PLAYBILL ON-LINE'S BRIEF ENCOUNTER with Peter Stone

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02 Mar 1999

Life has been busy for veteran librettist Peter Stone the past couple of Broadway seasons. He has seen new shows staged to success (Titanic) and old shows revived to acclaim (1776). Now, he is again on Broadway, in yet another capacity. The producers selected him to revise and update the Herbert and Dorothy Fields book to the classic Irving Berlin musical, Annie Gets Your Gun, which opens on Mar. 4. Stone talked to Playbill On-Line about making Annie Get Your Gun p.c. and losing out to T.S.

Life has been busy for veteran librettist Peter Stone the past couple of Broadway seasons. He has seen new shows staged to success (Titanic) and old shows revived to acclaim (1776). Now, he is again on Broadway, in yet another capacity. The producers selected him to revise and update the Herbert and Dorothy Fields book to the classic Irving Berlin musical, Annie Gets Your Gun, which opens on Mar. 4. Stone talked to Playbill On-Line about making Annie Get Your Gun p.c. and losing out to T.S.

Playbill On-Line: What was the biggest challenge working on Annie Get Your Gun?
Peter Stone: The big challenge is taking a book that was wonderfully crafted for its time and make it wonderfully crafted for our time. Annie Get Your Gun bore little resemblance to a show you could do today, in respect to consistency of character, the relationships between people, the relevance of certain songs as they came in. Also, we were dealing with what is, frankly -- well, I don't want to use the term "politically incorrect," though that's the term that's floating around these days. It was terribly insensitive, as we all were then, to Indians. It wasn't the fault of anybody. But it had to be dealt with in a way that was heartfelt and not obvious.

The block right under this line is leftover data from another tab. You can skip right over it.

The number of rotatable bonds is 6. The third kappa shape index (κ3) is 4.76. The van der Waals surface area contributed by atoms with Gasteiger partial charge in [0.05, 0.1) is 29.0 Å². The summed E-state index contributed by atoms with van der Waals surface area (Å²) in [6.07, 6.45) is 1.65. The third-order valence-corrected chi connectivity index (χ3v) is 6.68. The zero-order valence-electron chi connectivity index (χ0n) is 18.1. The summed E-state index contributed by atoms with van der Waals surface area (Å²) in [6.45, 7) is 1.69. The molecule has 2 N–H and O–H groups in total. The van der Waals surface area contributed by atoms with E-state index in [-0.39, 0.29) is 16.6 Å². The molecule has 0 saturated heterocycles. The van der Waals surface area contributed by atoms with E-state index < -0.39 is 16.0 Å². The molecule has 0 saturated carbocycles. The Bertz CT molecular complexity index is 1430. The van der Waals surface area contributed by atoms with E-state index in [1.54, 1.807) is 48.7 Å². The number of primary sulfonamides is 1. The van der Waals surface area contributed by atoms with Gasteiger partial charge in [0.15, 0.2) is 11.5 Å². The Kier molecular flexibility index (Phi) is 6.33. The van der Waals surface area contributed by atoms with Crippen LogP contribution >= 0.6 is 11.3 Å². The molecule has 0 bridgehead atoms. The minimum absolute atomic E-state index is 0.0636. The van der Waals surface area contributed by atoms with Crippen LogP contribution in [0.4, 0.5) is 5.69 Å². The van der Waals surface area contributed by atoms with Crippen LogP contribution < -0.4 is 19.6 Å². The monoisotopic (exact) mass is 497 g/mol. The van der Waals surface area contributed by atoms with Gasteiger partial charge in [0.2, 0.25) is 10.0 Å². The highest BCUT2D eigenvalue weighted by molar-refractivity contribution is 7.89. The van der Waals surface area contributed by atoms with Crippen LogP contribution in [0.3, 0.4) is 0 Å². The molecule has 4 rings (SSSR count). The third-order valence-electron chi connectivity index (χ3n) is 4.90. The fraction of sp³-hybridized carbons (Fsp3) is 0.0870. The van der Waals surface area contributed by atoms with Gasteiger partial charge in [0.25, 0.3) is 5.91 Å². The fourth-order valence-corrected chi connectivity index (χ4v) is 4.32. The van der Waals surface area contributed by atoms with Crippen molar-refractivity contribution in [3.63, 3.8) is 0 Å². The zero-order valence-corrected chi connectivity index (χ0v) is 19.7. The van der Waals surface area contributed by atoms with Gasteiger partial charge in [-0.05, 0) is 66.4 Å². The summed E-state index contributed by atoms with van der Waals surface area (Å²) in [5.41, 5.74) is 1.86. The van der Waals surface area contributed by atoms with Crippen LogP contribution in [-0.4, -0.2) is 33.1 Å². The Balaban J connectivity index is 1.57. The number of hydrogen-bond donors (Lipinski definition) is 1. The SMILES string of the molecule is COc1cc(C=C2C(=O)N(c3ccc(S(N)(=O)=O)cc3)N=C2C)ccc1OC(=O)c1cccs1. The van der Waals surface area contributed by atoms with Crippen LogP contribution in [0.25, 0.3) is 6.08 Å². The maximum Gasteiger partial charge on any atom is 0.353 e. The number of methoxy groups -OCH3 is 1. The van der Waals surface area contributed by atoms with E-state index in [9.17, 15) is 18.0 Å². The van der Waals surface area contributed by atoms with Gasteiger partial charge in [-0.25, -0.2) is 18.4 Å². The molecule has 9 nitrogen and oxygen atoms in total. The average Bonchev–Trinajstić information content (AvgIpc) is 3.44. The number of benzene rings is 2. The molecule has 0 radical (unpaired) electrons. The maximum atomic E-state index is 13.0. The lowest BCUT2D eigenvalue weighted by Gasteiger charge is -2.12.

PBOL: Revising another writer's work, do you feel like a cultural carpetbagger?
PS: Not really. I'm president of the Dramatists Guild and I'm very sensitive to that. I've doctored six Broadway shows, always with the permission of the authors. In this case, it was with the permission of the heirs. They're terribly pleased with it all. I would not change it against the wishes of the copyright owner.

PBOL: Who is your favorite person in theatre today?
PS: Today? That's awfully hard to say without slighting somebody. I greatly enjoyed working with Kander and Ebb. I enjoyed working with Maury Yeston very much.



PBOL: What is your dream project?
PS: I think I already did it. It would have to be 1776 . I'll never do anything like that again. That was a charmed project from the start. I've never had a show that turned out exactly the way it was supposed to be.

PBOL: What credit couldn't you wait to get off your resume?
PS: All the shows I did in the theatre I rather enjoyed. Even Skyscraper, which was the least talked about, but had terrific things in it. People joke about Skyscraper, but I enjoyed working on it. I've had films I wish I'd never done. I did a film with Paul Newman and it was taken away by the director and turned into nothing I intended it to be.

PBOL: What is the most embarrassing thing that's ever happened to you in the theatre?
PS: I guess when they announced the winner of the Tonys the year Cats won. I had done My One and Only that year. And I was up on my feet when they announced Cats. Cats had no book! It never pretended to have a book. I was a step or two down the aisle and had to slink back to my chair. I was amazing that it happened. It still is amazing to me!

--By Robert Simonson